The median age was 24 years, and 50% of participants were women (Table 1). Some participants were not tested for all STDs; we defined the “prevalence” of a condition as the percentage of patients with an infection or a syndrome diagnosed and recorded in the chart. Both CT and GC were the most common infections in the study population, and the prevalence was higher in men than in women (Table 1). Syphilis and viral STDs (genital herpes and genital warts) were relatively uncommon. We identified 4 cases of PID (2 of the 4 cases also had GC infection); there was no rectal or pharyngeal GC recorded in patients’ charts.
Prevalence of Possible Missed Diagnoses by Client Characteristics
We estimated the prevalence of possible missed diagnoses in men and women separately. We first analyzed the overall prevalence of these possible missed diagnoses and then compared the prevalence by client characteristics, namely, age, self-reported STD-related symptoms, and risk behaviors in the previous 3 months (Tables 2 and 3).
In women, 45.3% were younger than 25 years (Table 2). The most common STD-related symptom was discharge or dysuria. Only 25.9% of women reported “do not have any symptoms.” Among the risk behaviors in the past 3 months, no-exclusive partner(s) was most common, reported by 34.6% of women. About one third of women (31.7%) reported no risk behavior.
The diagnosis of genital herpes or genital warts was uncommon in women, with an overall prevalence of 3.2%. Among the client characteristics, only self-reported STD-related symptoms were significantly associated with the diagnoses of viral STDs. Among women who reported genital sores or ulcers or rashes (sore/ulcer/rash), 19.9% were diagnosed as having genital herpes/warts, compared with 1.2% in those who reported no such symptoms (P < 0.05). Among clients who reported itching or tingling (itching/pruritus), 4.9% were diagnosed as having genital herpes/warts (Table 2).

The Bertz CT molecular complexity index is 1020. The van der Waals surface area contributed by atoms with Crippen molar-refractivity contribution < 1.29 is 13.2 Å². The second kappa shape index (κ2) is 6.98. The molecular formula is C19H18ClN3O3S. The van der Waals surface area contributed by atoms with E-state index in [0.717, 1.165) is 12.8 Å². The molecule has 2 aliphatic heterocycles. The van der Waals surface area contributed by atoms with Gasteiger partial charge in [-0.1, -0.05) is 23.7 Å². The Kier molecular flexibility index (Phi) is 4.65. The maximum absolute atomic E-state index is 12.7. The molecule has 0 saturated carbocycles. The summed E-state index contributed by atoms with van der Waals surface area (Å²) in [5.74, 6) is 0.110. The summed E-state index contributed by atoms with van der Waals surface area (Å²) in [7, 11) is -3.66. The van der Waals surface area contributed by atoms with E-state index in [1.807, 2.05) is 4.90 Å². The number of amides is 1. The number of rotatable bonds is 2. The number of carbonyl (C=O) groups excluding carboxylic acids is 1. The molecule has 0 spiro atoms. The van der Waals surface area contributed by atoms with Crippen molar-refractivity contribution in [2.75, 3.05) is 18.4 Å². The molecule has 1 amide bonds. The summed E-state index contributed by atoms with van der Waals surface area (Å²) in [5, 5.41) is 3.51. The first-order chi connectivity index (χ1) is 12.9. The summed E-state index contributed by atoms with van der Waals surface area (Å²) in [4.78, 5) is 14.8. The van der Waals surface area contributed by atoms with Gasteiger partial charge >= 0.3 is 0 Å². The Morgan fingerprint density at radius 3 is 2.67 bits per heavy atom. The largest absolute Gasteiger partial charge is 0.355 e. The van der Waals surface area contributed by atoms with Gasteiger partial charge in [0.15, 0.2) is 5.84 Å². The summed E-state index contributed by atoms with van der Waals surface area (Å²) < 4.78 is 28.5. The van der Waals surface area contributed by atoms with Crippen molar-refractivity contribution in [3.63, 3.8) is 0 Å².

Overall, 9.6% of women received the diagnosis of trichomoniasis (Table 2). Consistent with previous reports,12–14 the prevalence of trichomoniasis was higher in older women than in younger women (11.9% vs. 7.7%, P < 0.05). Sexually transmitted disease–related symptoms of discharge/dysuria and foul odor were associated with significantly higher prevalence of trichomoniasis, but the prevalence was still high in those who reported no such symptoms. If women who reported “Do not have any symptoms” were triaged to a testing-only visit, trichomoniasis would have been missed in 6.3%, or 1 in 16 clients (Table 2).
We defined symptomatic BV as a diagnosis of BV plus the reporting of any symptoms of discharge/dysuria, itching, or foul odor. Although 42.1% of women received a diagnosis of BV, the prevalence of symptomatic BV, for which treatment is indicated, was only 29.6%. In addition, 14.8% of women received a diagnosis of VVC. Together, 41.0% of women received a diagnosis of VVC or symptomatic BV (Table 2). The prevalence of symptomatic BV or VVC was high, regardless of client characteristics. The lowest prevalence (9.3%) was observed in women who reported “Do not have any symptoms.”
We similarly assessed the prevalence of diagnoses in men that could become missed diagnoses if they had used testing-only visits (Table 3). Compared with women, men were less likely to report STD-related symptoms: only 27.2% reported discharge/dysuria compared with 47.6% in women; nearly 40% of men reported “Don’t have any symptoms,” higher than the 25.9% in women (both P < 0.0001). In contrast, higher percentages of men reported having had a new partner or multiple partners in the past 3 months than did women (both P < 0.0001).